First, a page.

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Our sleep hormone is also a potent antioxidant

Berries are good, sure. But Melatonin is what you really need.

Many are aware that the crux function of the Melatonin hormone is to help us fall asleep, which is indeed one of its most visible qualities. But the hormone is also responsible for an array of other housekeeping tasks in our body, including very much acting like an antioxidant.

We know that antioxidants are good for us, but it is less common for us to fully understand why. Primarily, Melatonin, much like its antioxidants cousins, works in neutralising negatively charged Oxygen atoms called free radicals. This can be done with the intake of foods high in Vitamin C or the production of Melatonin, which binds directly to oxygen and nitrogen radicals, preventing them from causing damage while also stimulating the body to make other antioxidant enzymes. The benefits of antioxidants are very important to good health, because if free radicals are left unchallenged, they can cause a wide range of illnesses and chronic diseases. It is for this precise reason that the risk of developing cardiovascular disease is much higher for night shift workers, whose exposure to high intensity light throughout the day depress their Melatonin production on a frequent basis.

While it is impossible for us to tweak the natural light in our surrounding to fit the schedule of night shift workers, we have more and more data to work with in order to customise our indoor lighting to fit each individual’s 24 hour rhythm—and more importantly each sector’s needs. Night shift work is a foundation of our urban lives; our modern society relies on a seamless circular work rotation for many of its foundational industries—with that, it is crucial we do not let those with varied schedules become susceptible to ill health and potentially serious illnesses.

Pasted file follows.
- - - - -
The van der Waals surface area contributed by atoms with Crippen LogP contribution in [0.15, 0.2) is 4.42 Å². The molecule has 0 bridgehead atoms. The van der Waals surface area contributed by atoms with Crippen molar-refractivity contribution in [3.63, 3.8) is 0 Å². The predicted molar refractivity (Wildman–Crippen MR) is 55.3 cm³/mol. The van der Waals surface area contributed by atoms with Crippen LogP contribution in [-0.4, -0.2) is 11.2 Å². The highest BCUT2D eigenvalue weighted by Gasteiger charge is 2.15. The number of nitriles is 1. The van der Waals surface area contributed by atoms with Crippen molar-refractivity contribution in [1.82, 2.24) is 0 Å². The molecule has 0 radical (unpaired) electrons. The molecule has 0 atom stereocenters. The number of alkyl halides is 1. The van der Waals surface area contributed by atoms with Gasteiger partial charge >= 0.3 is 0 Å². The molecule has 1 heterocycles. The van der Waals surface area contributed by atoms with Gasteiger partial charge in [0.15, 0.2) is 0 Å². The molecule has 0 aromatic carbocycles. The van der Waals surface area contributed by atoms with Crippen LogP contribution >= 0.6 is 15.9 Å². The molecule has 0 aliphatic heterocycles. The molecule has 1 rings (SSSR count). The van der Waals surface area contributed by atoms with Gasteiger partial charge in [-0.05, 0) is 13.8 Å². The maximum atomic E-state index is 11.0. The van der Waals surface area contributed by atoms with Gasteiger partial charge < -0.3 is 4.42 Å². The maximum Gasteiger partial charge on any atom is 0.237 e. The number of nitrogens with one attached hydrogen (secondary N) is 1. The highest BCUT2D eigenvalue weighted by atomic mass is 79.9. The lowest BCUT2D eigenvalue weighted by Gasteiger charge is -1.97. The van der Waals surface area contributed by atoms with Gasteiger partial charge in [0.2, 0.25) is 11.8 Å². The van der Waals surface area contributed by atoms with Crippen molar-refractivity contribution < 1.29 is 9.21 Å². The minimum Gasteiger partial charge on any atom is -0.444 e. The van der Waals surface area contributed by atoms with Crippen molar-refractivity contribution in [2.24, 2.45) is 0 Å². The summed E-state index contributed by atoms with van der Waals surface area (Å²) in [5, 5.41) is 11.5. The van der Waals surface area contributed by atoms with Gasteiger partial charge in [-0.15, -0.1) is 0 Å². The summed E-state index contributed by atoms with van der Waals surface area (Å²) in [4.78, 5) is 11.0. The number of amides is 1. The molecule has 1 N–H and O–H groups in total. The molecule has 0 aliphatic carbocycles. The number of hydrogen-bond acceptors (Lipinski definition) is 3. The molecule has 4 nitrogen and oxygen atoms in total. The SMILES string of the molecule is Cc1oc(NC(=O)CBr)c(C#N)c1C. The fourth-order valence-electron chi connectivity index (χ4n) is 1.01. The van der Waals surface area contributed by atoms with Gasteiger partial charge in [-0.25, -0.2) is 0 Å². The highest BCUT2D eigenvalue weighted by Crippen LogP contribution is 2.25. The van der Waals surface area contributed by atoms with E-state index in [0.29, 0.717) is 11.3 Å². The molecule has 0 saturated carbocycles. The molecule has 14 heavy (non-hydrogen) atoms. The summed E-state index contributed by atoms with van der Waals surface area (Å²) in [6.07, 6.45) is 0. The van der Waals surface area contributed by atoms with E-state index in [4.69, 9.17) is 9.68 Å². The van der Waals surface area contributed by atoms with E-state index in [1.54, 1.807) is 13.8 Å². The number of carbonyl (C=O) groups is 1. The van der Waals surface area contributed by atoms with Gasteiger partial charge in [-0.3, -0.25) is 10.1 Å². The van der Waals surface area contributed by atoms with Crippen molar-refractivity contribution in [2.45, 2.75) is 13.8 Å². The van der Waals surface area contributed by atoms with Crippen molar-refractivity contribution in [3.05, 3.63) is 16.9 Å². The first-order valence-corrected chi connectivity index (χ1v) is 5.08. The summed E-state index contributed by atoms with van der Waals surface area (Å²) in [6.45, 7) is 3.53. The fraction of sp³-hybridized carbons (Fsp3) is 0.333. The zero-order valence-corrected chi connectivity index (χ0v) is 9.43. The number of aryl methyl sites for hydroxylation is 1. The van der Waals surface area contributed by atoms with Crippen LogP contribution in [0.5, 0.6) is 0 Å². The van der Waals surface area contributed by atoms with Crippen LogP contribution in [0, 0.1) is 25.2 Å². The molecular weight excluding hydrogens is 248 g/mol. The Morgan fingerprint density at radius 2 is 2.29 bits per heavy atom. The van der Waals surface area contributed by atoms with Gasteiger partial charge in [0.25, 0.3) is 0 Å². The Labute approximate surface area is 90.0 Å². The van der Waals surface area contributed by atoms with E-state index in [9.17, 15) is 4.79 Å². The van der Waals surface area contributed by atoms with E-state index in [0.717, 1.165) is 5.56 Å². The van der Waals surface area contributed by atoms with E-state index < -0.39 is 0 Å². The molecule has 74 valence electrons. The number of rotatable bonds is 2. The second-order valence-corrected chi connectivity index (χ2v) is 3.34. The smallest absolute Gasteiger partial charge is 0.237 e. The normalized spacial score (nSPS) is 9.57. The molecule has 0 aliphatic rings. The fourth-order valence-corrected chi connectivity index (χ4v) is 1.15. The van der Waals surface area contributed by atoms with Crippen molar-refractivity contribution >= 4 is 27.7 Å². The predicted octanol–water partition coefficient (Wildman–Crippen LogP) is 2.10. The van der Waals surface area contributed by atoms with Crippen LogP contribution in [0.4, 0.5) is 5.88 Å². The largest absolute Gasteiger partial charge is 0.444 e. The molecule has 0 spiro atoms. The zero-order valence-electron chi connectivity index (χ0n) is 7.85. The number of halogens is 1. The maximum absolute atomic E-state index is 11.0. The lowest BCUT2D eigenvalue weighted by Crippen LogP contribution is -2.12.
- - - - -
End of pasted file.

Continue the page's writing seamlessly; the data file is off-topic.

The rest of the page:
We now know that the lack of antioxidants is a key factor in the development of heart disease, cancer and other life threatening illnesses, but we also know that the light in our surrounding is equally a key factor in the production of this essential hormone. We can make homes, offices, public spaces and cars respond to our needs so that a future society revolves around individuals’ 24 hour natural rhythms—rather than a set societal timeframe that has left so many of us lagging behind, sleep deprived, exhausted and in some cases, with serious health repercussions.

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